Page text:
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Thursday, March 9, 2006 06:26 am

Foul play

Southeast High rejects better-qualified African-American applicant for coaching position

When I called Elbert Kern last week, the first words out of his mouth were simply “I’m done.” Kern’s tone reinforced that sentiment: His voice was low, hollow, tired, resigned, as though he couldn’t even muster the energy to be bitter or mad. As we talked, he kept shrugging off questions by saying things like “I don’t want to stir up the wasp’s nest” and “I don’t want to be the rabble-rouser.” But what happened to Kern is so befuddling that it has made some people in Springfield mad and bitter on his behalf. He may not want to stir up the wasp’s nest, but some Springfield leaders are ready to rouse rabble for him. All Kern did was apply for a job. He’s a football coach working in the Chicago public-school system; for the past 12 years, he has been head coach of the varsity squad at Steinmetz Academic Centre, where he has led the Silver Streaks to an impressive record, including two consecutive state-playoff berths.  But with a young family (four kids under the age of 9) and a keen awareness of Chicago Public Schools’ current financial woes, Kern is in the midst of a serious job hunt. “I’m just looking to get out of the Chicago Public School system and the crisis we have up here because of the budget,” he says. “I don’t want to be left out in the cold on something I have a passion for, and that’s working with kids.” Springfield’s Southeast High School appeared to be a perfect fit. The Spartans were looking for someone to replace Willie Boyd, who resigned as head coach and PE instructor four months ago. Kern not only has a dozen years’ experience as a head coach, he is also certified to teach PE at both the elementary and secondary levels. He has a master’s degree in education and prides himself on inspiring his players to be “productive not only on the field but in the classroom as well.” The title of his master’s thesis was “Positive Decision-Making for Adolescents.” But the Southeast committee charged with selecting a new coach chose instead Jeff Thomas, an English instructor who has been an assistant coach at Southeast for seven years. After a two-week delay, the school board of District 186 confirmed Thomas’s appointment by a 5-1 vote. Here’s where things become befuddling. Kern is not only the best-qualified candidate; he also brings a bonus factor Thomas lacks. Kern is black. Thomas is white. The school district is under a desegregation order. Isn’t this the same school board that just hired a full-time minority recruiter to diversify the faculty? Apparently not. “The district hired a recruiter,” says Carol Votsmier, director of communications for District 186, “not a minority recruiter, just a recruiter. We are hoping to increase the number of minority teachers that we have, but she was not hired specifically to recruit minority teachers.” Well then, somebody should tell Judith Johnson, who wielded the gavel on the vote approving the recruiter. “Her main emphasis is supposed to be on minority recruitment. That’s my understanding. Now, I’m only the school-board president,” Johnson says dryly, “so that doesn’t mean I know everything. But back to Kern and the coaching job. The desegregation order doesn’t apply to that position, Votsmier says, because it only covers teaching jobs. “This is just a coaching position,” Votsmier says. Again, I’m bewildered. Where I come from — Texas — no one refers to the job of leading the varsity football team as “just a coaching position.” I realize that here in Illinois, people place some kind of Holy Ghost in the Trinity instead of revering the triune godhead that Texans worship (God, Jesus, and the football coach). Still, I can’t fathom how coaching is less important than teaching when it comes to integration. Rick Grenzebach, attorney for the district, says the federal desegregation order entered back in the mid-1970s doesn’t specifically include or exclude coaching positions. “The order, in some respects, could be clearer than it is,” he says, “but, basically, the spirit of the order is that the district should endeavor to hire certificated employees — teachers and administrators — to a percentage level equal to the community at large.” He points to the fact that the district did offer Kern a job teaching physical education — or, as we Texans might say, “just teaching PE” — as evidence that the decision not to hire him for the coaching job does not violate the federal order. We may eventually get a second opinion on that perspective. This week, Springfield Ward 2 Ald. Frank McNeil sent a letter to the school board saying that he has asked the NAACP to investigate the district’s compliance with the federal order. He’s going to get some help from the unlikeliest source: the same guy who last week told me, “I don’t want to be the one who caused all this drama; all I did was interview for a darn job.” When I talked to Kern last night, he had agreed to cooperate with local leaders’ efforts. “If the NAACP has this thing where they would like to hire more qualified minorities down there,” he says, “then let’s play ball.”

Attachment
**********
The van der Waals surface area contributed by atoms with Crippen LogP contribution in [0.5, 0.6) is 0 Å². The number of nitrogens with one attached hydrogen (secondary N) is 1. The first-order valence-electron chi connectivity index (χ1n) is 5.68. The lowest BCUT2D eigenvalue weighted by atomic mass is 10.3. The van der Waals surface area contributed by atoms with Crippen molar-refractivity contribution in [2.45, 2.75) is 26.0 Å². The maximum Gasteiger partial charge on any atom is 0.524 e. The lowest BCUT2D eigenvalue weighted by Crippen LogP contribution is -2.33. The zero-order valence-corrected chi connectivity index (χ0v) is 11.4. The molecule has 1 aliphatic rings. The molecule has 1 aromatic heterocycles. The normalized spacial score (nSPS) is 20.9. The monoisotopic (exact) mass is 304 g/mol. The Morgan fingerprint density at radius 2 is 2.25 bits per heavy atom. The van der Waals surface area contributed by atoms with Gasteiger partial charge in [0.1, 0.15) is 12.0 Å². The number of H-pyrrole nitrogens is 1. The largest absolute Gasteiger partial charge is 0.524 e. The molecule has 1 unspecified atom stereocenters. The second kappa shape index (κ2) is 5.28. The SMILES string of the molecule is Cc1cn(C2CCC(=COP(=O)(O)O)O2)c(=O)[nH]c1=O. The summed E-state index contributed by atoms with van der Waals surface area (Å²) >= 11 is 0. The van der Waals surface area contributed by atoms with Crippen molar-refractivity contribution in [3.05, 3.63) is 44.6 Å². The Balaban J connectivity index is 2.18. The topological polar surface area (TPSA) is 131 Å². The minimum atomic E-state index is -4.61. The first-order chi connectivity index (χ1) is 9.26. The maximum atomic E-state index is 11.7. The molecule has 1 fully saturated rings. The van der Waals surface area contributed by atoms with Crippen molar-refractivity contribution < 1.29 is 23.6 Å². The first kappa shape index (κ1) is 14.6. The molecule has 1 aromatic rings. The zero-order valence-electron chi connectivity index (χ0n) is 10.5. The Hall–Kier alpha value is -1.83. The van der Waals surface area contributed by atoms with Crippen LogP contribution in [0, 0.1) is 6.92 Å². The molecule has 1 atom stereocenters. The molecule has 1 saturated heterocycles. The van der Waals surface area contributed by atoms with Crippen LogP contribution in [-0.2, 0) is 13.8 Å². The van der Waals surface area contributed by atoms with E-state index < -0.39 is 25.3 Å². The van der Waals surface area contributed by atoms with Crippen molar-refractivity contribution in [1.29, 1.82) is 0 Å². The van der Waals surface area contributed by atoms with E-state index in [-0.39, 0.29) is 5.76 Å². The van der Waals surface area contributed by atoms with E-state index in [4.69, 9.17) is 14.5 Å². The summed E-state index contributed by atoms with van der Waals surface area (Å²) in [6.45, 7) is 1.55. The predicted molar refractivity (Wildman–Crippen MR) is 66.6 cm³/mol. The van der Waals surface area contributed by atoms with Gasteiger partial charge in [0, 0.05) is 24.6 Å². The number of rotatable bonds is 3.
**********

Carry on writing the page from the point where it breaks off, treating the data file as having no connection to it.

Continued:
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Wednesday Sept. 26th